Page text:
Now as I have elaborated above, Millennials were still finding our voice prior to 2012, and when that election rolled around there was little capability for us to change things as it is very rare to have a party nominate a new presidential candidate when the incumbent candidate is still eligible for reelection. Thus 2016 was a year where we could actually direct the forces of change for the next 4 years, and the vast majority of left-aligned Millennials found that direction in Senator Bernie Sanders. A cry was put out to vote for Sanders in the Primaries, get involved, petition, campaign, don’t just use your voice but your feet as well! (Here I must, once again, admit that I do not count myself among this portion. In the events of the 2012 election I decided that I would vote third party in the 2016 election unless either party had an extremely strong candidate I felt was more worthy of my vote. And while Senator Sanders may have gotten my vote in the General Election I felt that it would be dishonest to the system to vote in the primaries since I did not intend to vote major party, feeling that it would be akin to the sudden influx of “residents” in Kansas prior to them voting whether or not they would be admitted as a state in which slavery was legal.) In the end, as you all remember, Hillary Clinton won the Democratic nomination. This caused a bit of anger which was fanned a bit by word that plans for the Hillary Clinton 2016 campaign had started back in 2009 (Hardly surprising, as mentioned in the top portion of this paragraph) but made all the worse shortly before the National Convention made Hillary’s election official with word that the Democratic National Committee had been actively sabotaging the Bernie Sanders bid.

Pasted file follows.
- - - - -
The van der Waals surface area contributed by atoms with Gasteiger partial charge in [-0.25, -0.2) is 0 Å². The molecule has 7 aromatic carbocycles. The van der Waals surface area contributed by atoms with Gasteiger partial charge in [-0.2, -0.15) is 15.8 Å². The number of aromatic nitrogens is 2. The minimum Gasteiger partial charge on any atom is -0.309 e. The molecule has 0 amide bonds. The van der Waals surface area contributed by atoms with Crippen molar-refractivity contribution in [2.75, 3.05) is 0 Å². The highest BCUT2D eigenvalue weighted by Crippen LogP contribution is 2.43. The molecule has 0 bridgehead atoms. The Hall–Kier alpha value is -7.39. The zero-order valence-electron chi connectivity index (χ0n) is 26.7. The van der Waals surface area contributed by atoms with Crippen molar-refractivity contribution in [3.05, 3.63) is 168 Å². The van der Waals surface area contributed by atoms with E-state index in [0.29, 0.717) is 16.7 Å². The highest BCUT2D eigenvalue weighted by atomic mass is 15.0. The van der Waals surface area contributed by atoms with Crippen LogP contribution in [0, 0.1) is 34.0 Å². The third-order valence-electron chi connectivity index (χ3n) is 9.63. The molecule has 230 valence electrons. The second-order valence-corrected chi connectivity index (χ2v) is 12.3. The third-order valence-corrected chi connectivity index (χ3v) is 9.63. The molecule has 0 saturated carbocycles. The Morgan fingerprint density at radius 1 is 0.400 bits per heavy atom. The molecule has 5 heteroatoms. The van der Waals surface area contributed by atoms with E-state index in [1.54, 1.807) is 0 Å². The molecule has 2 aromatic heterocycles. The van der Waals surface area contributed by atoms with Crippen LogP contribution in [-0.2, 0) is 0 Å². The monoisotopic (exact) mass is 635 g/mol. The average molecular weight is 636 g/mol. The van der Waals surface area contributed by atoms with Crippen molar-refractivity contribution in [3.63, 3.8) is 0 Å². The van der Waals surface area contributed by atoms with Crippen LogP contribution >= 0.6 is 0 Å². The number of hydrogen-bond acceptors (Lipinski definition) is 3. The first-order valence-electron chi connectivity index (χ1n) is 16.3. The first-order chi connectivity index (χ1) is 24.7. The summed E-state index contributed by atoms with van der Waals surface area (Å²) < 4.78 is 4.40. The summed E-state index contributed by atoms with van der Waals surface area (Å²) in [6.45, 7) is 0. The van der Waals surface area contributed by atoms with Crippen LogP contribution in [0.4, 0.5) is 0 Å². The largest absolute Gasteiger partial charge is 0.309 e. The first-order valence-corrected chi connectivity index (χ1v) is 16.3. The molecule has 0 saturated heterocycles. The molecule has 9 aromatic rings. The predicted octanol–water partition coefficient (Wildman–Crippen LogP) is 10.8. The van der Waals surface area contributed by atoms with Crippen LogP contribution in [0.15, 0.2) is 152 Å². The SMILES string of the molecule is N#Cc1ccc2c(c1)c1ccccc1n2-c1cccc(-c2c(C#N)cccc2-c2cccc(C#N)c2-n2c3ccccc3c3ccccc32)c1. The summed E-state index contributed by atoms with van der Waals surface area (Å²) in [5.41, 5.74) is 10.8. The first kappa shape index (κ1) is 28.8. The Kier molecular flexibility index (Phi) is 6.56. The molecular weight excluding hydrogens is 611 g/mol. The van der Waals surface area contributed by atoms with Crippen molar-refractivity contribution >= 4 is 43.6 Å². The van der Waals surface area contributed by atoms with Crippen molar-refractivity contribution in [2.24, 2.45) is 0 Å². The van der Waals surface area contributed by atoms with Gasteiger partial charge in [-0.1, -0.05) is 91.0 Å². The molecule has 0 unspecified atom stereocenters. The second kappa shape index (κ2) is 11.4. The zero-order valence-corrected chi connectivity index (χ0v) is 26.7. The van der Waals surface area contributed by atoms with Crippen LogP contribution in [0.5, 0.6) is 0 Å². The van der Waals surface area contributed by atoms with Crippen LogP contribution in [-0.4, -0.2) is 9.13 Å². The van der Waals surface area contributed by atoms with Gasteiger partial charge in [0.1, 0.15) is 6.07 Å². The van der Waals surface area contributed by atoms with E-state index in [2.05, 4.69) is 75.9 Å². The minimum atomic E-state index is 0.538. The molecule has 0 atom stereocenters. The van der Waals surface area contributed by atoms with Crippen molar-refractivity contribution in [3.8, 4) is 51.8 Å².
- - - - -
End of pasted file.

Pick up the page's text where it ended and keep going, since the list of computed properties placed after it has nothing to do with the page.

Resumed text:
The Millennials, having worked so hard for a candidate they believed in only to find that the decision had been made before they were even asked, were understandably upset. (This MAY be a slight understatement, I didn’t even care about the DNC nomination as previously stated and I was pissed.) And while loudly voicing our discontent, the same people who all our life told us to stand up and be heard, told us to sit down and shut up. We were blamed for decisions made by the people now discarding our views. And it was made EXTREMELY apparent, that polite discourse would get us nowhere. That no matter what we say or do, that we are children to be ignored. But we remembered something else you taught us, you older generation who continue to discard our views when they inconvenience you; who forget your own fiery passions in favor of cynicism and apathy, mistakenly labeled as maturity and stoicness. A simple phrase.